Some great data coming out this morning from Glassdoor on what your employees are expecting in 2015. It’s always nice to know what someone is expecting beforehand, otherwise things tend get awkward. It’s like that time you showed up at your girlfriends house in college right before the holidays and she bought you a $50 Tommy Hilfiger rugby shirt and you got her a $4 box of chocolates shaped like Santa. That level of awkward.
In 2015 your employees are expecting a raise. According to Glassdoor’s Employee Confidence Survey they are expecting:
– Between 3-5%.
Not bad. Most companies probably expected this. 2015 will be a good year for many companies, so the 3-5% annual increase is something that will be doable.
Here’s what you might not expect:
– 35% of your employees will look for a new job, if they don’t get the pay raise their expecting.
This can be a major issue, individually. This is why you need to manage expectations early. If your top performer is expecting 10%, and you have 5% in your back pocket, this will be a negative increase. I hate giving negative increases. I feel bad. The employee feels bad. I would rather almost not give the increase at all.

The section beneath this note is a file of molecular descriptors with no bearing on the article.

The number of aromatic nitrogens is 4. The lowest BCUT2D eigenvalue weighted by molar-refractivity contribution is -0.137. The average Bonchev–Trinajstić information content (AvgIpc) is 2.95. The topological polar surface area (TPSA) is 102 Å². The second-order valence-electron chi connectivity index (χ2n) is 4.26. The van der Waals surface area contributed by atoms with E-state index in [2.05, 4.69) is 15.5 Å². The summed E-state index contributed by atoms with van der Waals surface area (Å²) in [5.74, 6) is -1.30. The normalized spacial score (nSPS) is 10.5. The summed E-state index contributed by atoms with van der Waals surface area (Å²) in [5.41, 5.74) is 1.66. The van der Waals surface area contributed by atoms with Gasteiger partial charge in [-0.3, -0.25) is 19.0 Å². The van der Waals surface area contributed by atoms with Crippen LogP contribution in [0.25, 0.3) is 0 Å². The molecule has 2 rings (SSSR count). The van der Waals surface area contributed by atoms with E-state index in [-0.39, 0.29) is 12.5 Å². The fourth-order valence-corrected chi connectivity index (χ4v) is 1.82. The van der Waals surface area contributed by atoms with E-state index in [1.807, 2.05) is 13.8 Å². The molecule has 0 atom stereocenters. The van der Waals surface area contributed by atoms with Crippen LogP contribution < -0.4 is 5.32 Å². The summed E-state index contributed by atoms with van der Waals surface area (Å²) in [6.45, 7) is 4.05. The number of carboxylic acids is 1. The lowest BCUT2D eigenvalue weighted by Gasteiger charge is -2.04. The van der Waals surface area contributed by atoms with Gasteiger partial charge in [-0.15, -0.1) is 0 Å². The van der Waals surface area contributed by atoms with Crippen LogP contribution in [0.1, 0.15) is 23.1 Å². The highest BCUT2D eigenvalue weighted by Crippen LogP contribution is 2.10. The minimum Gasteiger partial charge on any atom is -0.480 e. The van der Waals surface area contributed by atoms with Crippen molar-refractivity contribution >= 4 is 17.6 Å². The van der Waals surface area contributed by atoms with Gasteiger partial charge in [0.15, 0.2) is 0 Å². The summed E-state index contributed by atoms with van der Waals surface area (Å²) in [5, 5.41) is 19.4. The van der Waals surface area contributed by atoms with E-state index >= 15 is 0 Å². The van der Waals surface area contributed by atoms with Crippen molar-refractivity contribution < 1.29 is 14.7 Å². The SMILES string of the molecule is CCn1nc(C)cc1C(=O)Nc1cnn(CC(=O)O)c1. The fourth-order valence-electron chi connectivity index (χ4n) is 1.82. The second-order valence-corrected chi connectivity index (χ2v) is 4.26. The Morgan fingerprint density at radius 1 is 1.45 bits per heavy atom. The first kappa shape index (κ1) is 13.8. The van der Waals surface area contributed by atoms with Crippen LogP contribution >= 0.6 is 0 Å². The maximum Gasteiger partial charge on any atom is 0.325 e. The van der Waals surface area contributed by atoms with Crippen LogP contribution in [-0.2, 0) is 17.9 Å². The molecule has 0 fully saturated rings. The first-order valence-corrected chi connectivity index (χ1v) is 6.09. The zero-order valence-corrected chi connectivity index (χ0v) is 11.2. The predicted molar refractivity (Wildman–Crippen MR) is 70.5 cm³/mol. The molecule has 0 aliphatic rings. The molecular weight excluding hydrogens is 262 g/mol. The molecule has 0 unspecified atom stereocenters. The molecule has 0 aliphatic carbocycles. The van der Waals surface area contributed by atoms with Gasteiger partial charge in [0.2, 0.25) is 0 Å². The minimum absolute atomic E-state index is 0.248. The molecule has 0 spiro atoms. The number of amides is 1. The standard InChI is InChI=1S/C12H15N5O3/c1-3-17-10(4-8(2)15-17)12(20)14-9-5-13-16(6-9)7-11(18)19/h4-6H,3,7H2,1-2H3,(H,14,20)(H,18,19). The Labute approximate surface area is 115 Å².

Another expectation that came out of the survey is that both men and women believe women get paid less. Not a huge surprise, but why let that belief live in your environment if it is not true? I’m a big proponent of sharing pay equality by department or division within an organization, if the data is favorable to you. I don’t want employees believing we have equity issues, when we don’t. Make it a celebration that you’re not like all the rest. If you are like all the rest, fix it!
Lastly, all these surveys come with a bit of scare tactic. This one is around turnover! Glassdoor’s employee confidence survey found:
– 48% of your employees are confident they can find another job if they need to. (highest in 6 years)
– 13% fear they will be laid off. (lowest in 6 years)
What does this mean to you? Nothing, if you’re a good employer! It could mean a big headache if you’re a bad company to work for. People have options. Our reality is most employees still won’t leave, if you’re a decent company. That’s just life. People hate change.
It does mean that you probably have to wrangle in some of your leaders who have been getting a little to command and control over the past 5-8 years. People don’t leave companies, people leave horrible bosses that are assholes. You know which ones you need to fix. Fix them, or fire them, you can’t afford to have bad leadership in an employee driven marketplace.